UK – The shift from defined benefit to defined contribution pension arrangements may simply be a cyclical trend that could be reversed, says the president of the Institute of Actuaries.

There was a “strong possibility” that the shift from DB to DC could be a cyclical event, Michael Pomery said in a lecture last night.

Although it certainly felt like an irreversible trend, there might be reasons for a revival, he said at an event organised on behalf of the Pensions Archive Trust at Merrill Lynch in London.

But there would be no return to DB schemes with “bells and whistles”, but the pendulum could swing back. Referring to DC plans he said: “There’s going to be some very disappointed pensioners out there when these schemes mature.”

“It may not be long before a major company offers a DB scheme,” he added.

Pomery, who’s set to step down as the president of the Institute, also said he would retire from Hewitt Associates after 40 years with the firm. He will be succeeded at the Institute by Nick Dumbreck of Watson Wyatt.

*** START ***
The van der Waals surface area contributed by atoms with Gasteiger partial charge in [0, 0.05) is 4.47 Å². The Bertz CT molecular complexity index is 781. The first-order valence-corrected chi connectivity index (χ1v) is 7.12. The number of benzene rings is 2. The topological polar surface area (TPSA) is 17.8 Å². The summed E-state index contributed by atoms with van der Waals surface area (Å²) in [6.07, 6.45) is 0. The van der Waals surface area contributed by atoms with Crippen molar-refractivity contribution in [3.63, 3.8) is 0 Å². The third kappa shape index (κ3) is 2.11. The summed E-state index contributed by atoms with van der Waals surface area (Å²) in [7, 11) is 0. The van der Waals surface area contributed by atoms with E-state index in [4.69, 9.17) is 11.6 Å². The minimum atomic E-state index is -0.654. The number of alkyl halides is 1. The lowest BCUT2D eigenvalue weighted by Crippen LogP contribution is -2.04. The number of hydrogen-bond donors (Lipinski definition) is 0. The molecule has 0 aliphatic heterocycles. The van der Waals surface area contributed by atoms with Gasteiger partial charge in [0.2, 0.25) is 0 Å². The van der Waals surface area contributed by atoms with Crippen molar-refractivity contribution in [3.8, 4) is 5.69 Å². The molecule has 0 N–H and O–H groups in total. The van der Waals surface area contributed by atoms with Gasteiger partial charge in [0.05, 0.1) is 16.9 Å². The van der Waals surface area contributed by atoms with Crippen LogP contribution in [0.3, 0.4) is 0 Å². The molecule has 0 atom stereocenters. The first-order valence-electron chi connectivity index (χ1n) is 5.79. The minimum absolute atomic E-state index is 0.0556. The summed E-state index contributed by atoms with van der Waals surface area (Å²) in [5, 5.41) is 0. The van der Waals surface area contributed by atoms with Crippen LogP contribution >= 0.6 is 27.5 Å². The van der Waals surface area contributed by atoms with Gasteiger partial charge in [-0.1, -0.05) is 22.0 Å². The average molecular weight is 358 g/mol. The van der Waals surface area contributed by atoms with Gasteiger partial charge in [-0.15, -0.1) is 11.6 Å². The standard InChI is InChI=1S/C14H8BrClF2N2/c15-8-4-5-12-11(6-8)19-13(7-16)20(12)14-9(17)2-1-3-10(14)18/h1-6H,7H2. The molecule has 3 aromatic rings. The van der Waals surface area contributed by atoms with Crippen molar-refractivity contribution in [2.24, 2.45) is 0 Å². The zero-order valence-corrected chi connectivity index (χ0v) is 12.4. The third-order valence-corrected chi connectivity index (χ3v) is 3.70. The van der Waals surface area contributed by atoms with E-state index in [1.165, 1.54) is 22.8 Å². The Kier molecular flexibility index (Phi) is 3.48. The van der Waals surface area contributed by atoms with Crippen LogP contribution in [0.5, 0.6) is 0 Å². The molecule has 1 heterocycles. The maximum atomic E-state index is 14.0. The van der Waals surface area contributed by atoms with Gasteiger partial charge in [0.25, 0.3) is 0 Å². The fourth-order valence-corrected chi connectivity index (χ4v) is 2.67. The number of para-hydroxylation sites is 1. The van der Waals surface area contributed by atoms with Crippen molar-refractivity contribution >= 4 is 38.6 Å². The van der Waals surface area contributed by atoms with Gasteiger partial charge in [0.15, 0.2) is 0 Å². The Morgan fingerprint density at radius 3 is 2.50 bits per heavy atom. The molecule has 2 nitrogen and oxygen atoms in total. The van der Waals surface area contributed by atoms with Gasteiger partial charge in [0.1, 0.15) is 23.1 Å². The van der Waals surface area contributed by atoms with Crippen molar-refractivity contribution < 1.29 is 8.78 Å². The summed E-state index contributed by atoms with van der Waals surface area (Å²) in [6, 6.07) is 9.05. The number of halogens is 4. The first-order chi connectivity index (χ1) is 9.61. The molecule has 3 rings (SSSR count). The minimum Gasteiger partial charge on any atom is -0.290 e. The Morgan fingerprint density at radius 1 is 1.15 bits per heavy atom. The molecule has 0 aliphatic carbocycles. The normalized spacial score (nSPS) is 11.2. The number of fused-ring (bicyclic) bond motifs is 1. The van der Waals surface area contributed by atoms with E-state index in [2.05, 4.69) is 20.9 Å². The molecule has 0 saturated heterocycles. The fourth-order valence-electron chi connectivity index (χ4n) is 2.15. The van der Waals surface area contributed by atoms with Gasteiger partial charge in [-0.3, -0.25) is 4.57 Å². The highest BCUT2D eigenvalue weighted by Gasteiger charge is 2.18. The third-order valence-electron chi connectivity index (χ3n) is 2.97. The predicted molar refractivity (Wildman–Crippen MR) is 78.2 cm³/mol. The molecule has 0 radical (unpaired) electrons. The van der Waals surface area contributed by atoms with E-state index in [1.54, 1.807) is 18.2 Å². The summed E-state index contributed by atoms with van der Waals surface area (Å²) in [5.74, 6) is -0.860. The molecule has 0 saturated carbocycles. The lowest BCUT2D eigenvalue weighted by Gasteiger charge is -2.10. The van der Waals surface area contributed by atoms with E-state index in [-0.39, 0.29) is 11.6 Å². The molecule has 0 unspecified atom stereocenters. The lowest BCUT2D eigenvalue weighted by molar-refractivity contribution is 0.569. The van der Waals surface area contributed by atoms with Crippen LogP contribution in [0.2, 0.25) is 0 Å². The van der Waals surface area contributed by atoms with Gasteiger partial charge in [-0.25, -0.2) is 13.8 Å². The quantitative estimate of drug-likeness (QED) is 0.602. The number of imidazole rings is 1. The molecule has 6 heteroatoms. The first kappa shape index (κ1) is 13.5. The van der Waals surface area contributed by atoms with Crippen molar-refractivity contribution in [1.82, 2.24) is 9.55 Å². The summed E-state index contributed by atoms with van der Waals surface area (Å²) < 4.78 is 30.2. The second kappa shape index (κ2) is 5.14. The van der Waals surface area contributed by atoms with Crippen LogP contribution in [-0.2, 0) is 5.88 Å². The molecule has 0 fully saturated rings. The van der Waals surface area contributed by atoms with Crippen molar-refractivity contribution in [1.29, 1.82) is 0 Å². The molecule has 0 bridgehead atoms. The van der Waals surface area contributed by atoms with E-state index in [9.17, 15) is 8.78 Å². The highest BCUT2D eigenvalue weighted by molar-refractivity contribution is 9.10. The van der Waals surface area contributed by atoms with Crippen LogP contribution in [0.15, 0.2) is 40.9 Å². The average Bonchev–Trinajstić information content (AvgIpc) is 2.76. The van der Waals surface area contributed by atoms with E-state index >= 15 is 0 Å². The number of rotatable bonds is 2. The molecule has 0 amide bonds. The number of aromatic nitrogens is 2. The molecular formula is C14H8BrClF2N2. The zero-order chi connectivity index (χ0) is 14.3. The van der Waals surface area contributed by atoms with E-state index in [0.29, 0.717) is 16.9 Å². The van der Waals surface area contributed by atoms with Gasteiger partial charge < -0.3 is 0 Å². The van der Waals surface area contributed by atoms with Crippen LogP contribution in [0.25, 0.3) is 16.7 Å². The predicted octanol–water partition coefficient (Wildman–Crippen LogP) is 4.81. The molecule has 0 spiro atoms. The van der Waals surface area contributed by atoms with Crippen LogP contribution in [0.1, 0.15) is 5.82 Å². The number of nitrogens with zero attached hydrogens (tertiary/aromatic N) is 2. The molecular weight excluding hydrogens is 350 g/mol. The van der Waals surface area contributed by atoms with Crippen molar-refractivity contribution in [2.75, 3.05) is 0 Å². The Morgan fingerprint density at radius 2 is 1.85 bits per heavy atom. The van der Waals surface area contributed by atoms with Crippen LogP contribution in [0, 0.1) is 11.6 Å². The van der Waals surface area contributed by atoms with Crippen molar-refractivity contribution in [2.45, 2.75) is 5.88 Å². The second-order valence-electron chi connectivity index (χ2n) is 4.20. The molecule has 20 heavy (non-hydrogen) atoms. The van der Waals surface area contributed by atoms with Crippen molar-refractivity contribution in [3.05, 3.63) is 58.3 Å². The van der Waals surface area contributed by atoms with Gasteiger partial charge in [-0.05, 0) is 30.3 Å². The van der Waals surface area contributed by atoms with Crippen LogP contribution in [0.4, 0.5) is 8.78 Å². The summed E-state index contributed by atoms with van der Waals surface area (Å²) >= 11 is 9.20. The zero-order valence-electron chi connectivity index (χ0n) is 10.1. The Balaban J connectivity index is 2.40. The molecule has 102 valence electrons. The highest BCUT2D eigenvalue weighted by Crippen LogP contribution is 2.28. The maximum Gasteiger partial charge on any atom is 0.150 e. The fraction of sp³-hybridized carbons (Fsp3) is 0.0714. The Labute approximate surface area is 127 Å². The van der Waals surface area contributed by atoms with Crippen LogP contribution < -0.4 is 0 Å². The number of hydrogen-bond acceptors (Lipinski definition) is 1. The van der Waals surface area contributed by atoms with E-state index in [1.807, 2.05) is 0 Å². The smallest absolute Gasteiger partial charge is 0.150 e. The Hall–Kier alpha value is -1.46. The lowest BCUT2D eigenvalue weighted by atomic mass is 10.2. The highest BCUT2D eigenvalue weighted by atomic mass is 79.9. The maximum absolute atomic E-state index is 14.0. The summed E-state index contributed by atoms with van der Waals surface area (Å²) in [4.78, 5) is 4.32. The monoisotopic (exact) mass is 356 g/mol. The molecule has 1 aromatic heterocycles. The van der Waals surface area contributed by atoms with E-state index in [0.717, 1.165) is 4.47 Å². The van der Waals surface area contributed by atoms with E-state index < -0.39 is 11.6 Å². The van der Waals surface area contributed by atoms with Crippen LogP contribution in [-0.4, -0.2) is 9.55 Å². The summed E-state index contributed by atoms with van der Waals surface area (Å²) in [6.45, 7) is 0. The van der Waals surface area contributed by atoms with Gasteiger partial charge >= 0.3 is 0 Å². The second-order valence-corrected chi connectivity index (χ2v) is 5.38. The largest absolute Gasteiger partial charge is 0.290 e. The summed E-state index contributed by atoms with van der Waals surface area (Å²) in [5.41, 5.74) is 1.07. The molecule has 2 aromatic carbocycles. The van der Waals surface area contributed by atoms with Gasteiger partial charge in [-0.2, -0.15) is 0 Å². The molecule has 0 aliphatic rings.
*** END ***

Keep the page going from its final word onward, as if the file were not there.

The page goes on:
Elsewhere, a group of investment analysts has called for the disclosure of companies’ longevity exposure.

“It is clear that many companies will have to revise their longevity assumptions upwards at the next actuarial review,” the group said in a letter to the Financial Times.

“As professional users of financial reports and members of the Corporate Reporting Users Forum we believe it is essential that companies begin to disclose information about their current assumptions in terms of life expectancy post retirement and also the sensitivity of the pension liability to changes in these assumptions.”